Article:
Is suiting up for work a part of the workday? An ex-Hershey factory worker and her co-plaintiffs think so.
Citing the necessity of conforming to the Food and Drug Administration’s hygiene demands, the plaintiff is asking for retroactive compensation for the time she needed to don and doff sanitary clothing and other protective equipment. The class-action lawsuit was filed in an Illinois district court on a big day for Hershey — Feb. 14 (Hollifield v. The Hershey Co., No. 3:23-cv-00473 (S.D. Ill. Feb. 14, 2023)).
This suit suggests not compensating workers for such time is a violation of the Fair Labor Standards Act, for which the U.S. Department of Labor has issued guidance surrounding the changing of clothes.
What do the regulations say?
Per DOL’s FLSA regulations, clothes-changing or washing time must be paid if it is indispensable to the performance of the employee's work or is required by law or by the rules of the employer — unless a collective bargaining agreement says otherwise.
What is the don-doff precedent here?
At the time of the first opinion letter in 1997, DOL’s Wage and Hour administrator sought to parse out whether “clothes” includes protective equipment; they concluded that time spent donning, doffing and cleaning protective equipment (in this case, in the meat-packing industry) was compensable — because it’s not just “clothes.”
The “plain meaning” of that term refers to apparel, whereas protective equipment such as rubber gloves and boots, shin and arm guards, wrist wraps, polar sleeves and mesh aprons are not simply “clothes” and are worn over said apparel.
WHD reaffirmed this opinion twice over the next four years, then reversed course in 2002.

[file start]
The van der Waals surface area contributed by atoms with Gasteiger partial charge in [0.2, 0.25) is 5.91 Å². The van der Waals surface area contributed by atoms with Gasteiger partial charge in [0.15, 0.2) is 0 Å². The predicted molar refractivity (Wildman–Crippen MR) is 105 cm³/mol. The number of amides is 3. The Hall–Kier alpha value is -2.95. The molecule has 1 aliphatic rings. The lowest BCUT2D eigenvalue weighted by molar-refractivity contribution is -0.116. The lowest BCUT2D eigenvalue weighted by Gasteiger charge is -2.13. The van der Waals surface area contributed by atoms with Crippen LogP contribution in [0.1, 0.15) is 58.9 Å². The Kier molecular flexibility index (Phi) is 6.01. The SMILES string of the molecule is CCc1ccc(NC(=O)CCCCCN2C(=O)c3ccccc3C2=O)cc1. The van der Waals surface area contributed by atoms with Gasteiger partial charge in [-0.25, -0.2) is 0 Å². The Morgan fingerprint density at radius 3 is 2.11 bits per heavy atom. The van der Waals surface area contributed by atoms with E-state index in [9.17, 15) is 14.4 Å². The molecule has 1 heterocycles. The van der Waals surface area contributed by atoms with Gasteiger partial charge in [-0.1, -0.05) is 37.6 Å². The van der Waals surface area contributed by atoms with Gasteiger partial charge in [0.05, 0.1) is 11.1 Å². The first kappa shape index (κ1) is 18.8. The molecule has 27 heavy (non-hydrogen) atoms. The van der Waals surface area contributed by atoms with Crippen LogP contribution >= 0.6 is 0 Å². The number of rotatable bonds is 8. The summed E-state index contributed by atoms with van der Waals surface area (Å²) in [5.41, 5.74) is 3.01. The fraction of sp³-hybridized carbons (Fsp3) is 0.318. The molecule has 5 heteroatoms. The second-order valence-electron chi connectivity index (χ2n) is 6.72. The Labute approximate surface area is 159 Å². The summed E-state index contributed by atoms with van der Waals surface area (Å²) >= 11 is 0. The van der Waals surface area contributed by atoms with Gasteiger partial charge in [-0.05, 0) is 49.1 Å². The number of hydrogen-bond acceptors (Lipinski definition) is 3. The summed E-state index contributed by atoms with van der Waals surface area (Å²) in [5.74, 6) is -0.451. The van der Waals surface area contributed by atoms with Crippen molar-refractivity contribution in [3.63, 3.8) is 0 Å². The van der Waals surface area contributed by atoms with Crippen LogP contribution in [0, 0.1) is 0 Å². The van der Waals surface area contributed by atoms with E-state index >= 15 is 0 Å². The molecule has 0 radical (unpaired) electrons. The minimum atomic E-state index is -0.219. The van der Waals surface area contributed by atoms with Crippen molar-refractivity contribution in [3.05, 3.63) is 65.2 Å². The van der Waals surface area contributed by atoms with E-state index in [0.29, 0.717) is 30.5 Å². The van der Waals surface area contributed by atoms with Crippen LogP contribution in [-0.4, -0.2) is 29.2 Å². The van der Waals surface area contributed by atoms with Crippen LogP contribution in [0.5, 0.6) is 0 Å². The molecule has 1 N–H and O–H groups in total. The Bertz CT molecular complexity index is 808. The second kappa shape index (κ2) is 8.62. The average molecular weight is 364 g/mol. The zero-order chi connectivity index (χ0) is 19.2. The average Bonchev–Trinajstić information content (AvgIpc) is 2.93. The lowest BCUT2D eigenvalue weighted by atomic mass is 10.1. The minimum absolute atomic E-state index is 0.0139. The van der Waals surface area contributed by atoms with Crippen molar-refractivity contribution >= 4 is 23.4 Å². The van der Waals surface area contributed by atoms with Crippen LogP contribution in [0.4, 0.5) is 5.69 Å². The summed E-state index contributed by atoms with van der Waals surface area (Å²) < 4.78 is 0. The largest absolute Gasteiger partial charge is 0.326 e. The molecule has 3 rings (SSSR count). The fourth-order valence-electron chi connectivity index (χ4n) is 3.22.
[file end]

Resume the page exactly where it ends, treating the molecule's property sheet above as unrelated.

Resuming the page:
Since then, courts have been split on whether “protective equipment” or in some cases, “protective clothing” count as the “clothes” changed for which workers cannot be compensated.
The U.S. Supreme Court ruled in IBP v. Alvarez, 546 U.S. 21 (2005), that travel time from a locker room to a worksite was eligible for pay. Affirmed on other grounds, the time needed to put on and take off protective equipment was also eligible for pay.
However, SCOTUS later overturned both of these judgments in Sandifer v. United States Steel Corp., 571 US 220 (2014). In that opinion, the high court opined that changing into required safety gear constitutes “changing clothes” under the FLSA.
What does this mean for HR?
The Hershey case and the controversial history of don-doff precedents bring with them a potential check-up for HR professionals: Are the principal activities of each job defined? Is there a centralized place where each employee can find this information?
For example, courts maintained in cases involving Sara Lee and Butterball that clothes-changing isn’t a principal activity. In the Hershey suit, the plaintiff’s lawyers argued that “the donning and doffing of sanitary clothing and other protective equipment is integral and indispensable to the work performed by Defendant’s employees who are involved in the manufacturing, packaging, and handling of food.” It’s the Hershey factory workers’ first principal activity of the workday, the lawyer maintained.
In turn, courts have debated whether post-changing transit is compensable.
Time will tell which set of opinion letters influence the Hershey decision, but HR can stay equipped by looking to the Labor Department’s fact sheet on the fair labor standards legislation. The DOL defines terms like “employ,” “workday” and “principal activities,” and offers best practices therein including waiting time, on-call time, rest and meal periods, training and working time and some sleeping times.